CASE REPORT | VOLUME 3, ISSUE 2 | OPEN ACCESS DOI: 10.23937/2474-1353/1510052

Reversible Posterior Encephalopathy Syndrome in Patient with Acute Intermittent Porphyrin: A Case Report

Ya Duan1, Shan Kang2, Jian Zhao2 and Zengjun Tang1

1Department of Obstetrics, Hebei General Hospital, Shijiazhuang, Hebei Province, China

2Fourth Hoepital of Hebei Medical University, Shijiazhuang, Hebei Province, China

*Corresponding author: Zengjun Tang, Department of Obstetrics, Hebei General Hospital, Shijiazhuang, Hebei Province, China, Tel: +86-0311-85988641, Fax: +86-0311-85988455, E-mail:

Received: March 14, 2017 | Accepted: May 22, 2017 | Published: May 24, 2017

Citation: Duan Y, Kang S, Zhao J, Tang Z (2017) Reversible Posterior Encephalopathy Syndrome in Patient with Acute Intermittent Porphyrin: A Case Report. Int J Womens Health Wellness 3:052.

Copyright: © 2017 Duan Y, et al. This is an open-access article distributed under the terms of the Creative Commons Attribution License, which permits unrestricted use, distribution, and reproduction in any medium, provided the original author and source are credited.


Acute Intermittent Porphyria (AIP) is a metabolic disease caused by an inherited deficiency of heme biosynthesis. Acute attacks of AIP during pregnancy are very rare. However, it presents the obstetrician with challenging problems. Prompt diagnosis and early detection of the disease are crucial for the appropriate treatment and favorable prognosis. All pregnant patients who complained of unexplained abdominal pain should be considered the diagnosis of acute porphyria. This paper presents a patient with pregnancy complicated by AIP and Posterior Reversible Encephalopathy Syndrome (PRES), who had a good perinatal outcome.


Acute intermittent porphyrin, Reversible posterior encephalopathy syndrome, Pregnant


Acute Intermittent Porphyria (AIP) is a metabolic disease caused by an inherited deficiency of heme biosynthesis. Typical symptoms of the disease present as unpredictable attacks of acute pain, gastrointestinal symptoms, and neurological system disturbances. Acute attack of AIP can be triggered by pregnancy. However, acute attacks during pregnancy are very rare, if an AIP asymptomatic carrier had already diagnosed before the pregnancy, compared to an initial diagnosis of AIP in a "de novo" patient [1]. At present, AIP is considered a new cause of PRES. Posterior Reversible Encephalopathy Syndrome (PRES) is a clinico-radiological disorder characterized by headache, conscious disturbance, seizure and visual loss [2]. Here, we describe a woman who suffered the first attack of AIP during pregnancy and presented with PRES after cesarean section.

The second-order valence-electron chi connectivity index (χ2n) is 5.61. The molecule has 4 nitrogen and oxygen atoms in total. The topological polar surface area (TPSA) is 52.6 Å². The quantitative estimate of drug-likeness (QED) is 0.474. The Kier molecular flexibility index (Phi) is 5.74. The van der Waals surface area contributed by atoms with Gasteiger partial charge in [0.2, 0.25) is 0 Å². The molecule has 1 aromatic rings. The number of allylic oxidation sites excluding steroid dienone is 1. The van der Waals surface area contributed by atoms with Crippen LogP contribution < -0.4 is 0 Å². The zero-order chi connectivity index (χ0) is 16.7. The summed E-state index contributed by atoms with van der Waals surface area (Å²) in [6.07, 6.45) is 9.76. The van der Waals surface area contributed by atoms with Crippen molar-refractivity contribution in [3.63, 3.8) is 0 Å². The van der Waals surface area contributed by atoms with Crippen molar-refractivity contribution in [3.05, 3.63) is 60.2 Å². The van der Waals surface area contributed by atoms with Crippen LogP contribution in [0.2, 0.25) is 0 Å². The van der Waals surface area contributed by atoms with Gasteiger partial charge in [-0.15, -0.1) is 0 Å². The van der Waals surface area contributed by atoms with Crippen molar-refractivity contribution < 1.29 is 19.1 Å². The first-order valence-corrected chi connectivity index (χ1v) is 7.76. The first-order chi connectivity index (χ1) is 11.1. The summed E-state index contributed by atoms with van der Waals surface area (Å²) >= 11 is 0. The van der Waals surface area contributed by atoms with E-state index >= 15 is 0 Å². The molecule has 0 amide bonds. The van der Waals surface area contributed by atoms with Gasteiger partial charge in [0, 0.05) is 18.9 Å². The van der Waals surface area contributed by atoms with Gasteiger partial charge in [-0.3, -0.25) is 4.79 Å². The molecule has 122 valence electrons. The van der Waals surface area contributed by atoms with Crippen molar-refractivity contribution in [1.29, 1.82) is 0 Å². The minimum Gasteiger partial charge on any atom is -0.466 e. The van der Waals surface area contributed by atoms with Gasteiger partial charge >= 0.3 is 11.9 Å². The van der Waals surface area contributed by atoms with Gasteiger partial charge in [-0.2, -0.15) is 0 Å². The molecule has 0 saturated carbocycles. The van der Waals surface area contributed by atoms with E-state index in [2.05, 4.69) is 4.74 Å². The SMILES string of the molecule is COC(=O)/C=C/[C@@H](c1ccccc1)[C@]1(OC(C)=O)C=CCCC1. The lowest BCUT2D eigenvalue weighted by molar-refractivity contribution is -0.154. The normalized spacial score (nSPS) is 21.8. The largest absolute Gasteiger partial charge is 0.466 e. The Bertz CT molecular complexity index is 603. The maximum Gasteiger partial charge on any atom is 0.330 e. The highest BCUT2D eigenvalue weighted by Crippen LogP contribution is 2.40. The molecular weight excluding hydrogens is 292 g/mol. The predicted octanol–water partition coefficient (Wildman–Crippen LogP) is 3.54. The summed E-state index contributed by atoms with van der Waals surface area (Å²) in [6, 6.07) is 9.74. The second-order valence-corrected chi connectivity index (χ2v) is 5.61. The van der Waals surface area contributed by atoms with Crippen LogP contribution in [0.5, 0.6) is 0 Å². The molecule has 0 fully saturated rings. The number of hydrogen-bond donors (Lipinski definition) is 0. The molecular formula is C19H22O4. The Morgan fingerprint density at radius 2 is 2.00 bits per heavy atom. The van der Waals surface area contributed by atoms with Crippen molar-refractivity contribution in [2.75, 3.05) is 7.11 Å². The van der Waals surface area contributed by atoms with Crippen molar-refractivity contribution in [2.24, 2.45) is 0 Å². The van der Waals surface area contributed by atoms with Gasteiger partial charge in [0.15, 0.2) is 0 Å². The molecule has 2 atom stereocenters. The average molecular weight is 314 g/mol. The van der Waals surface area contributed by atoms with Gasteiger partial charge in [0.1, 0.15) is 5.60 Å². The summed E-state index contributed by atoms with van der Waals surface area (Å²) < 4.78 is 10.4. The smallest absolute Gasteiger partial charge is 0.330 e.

Case Report

A 24-year-old woman had been in good physical condition previously (with no symptoms of porphyria). However, she had a family history of acute porphyria. The woman presented with acute abdominal pain at the 35th day of pregnancy without obvious inducement (she didn't know conception at that time) and admitted to the Digestive Department of our Hospital. No nausea, vomiting, diarrhea or vaginal bleeding was reported. Physical examination showed generalized abdominal pain without rebound tenderness and muscle guarding. Endoscopic examination revealed fungal esophagitis and Chronic Non-Atrophic Gastritis. Treated with Omeprazole, carbohydrate support and fluid balance, the abdominal pain regressed. Her urine color changed to red when exposed to light. Based on her family history and the change of urine color, the diagnosis of acute porphyria was considered and then confirmed by urine analysis, which showed very high levels of porphobilinogen (urinary porphobilinogen: positive). She had several attacks of AIP in the later period of pregnancy and was cured by Normosang (haem arginate; 3 mg/kg bodyweight/day on four consecutive days), high-dose dextrose and saline infusion.

In the 38 + 3 weeks of gestation, she admitted to our Department due to uterine contractions and labor pain. An emergency cesarean section was performed for cephalo-pelvic disproportion. A live male infant weighing 2100 g was delivered. Apgar score was 10. Sudden-onset bilateral visual disturbance and seizure accompanied by headache and dizzy occurred on the second postoperative day. Her blood pressure was 170/110 mmHg, and heart rate was 110 beats/min with regular heart sounds at that time. Magnetic Resonance Imaging (MRI) of the brain demonstrated hyperintense gyriform lesions on T2-weighted images and hypointense to isointense lesions on T1-weighted images in both parieto-occipital lobes with mild contrast enhancement. The diagnosis of PRES was made according to the clinical features and MRI findings. The patient was treated with mannitol and normosang, and strict blood pressure control therapy immediately. Two days after treatment, her blood pressure returned to normal, headache and dizzy disappeared. Her level of visual acuity began to improve, and fully recovered at the 6th day of treatment. A repeat MRI performed 2 weeks after the treatment confirmed complete disappearance of the lesions.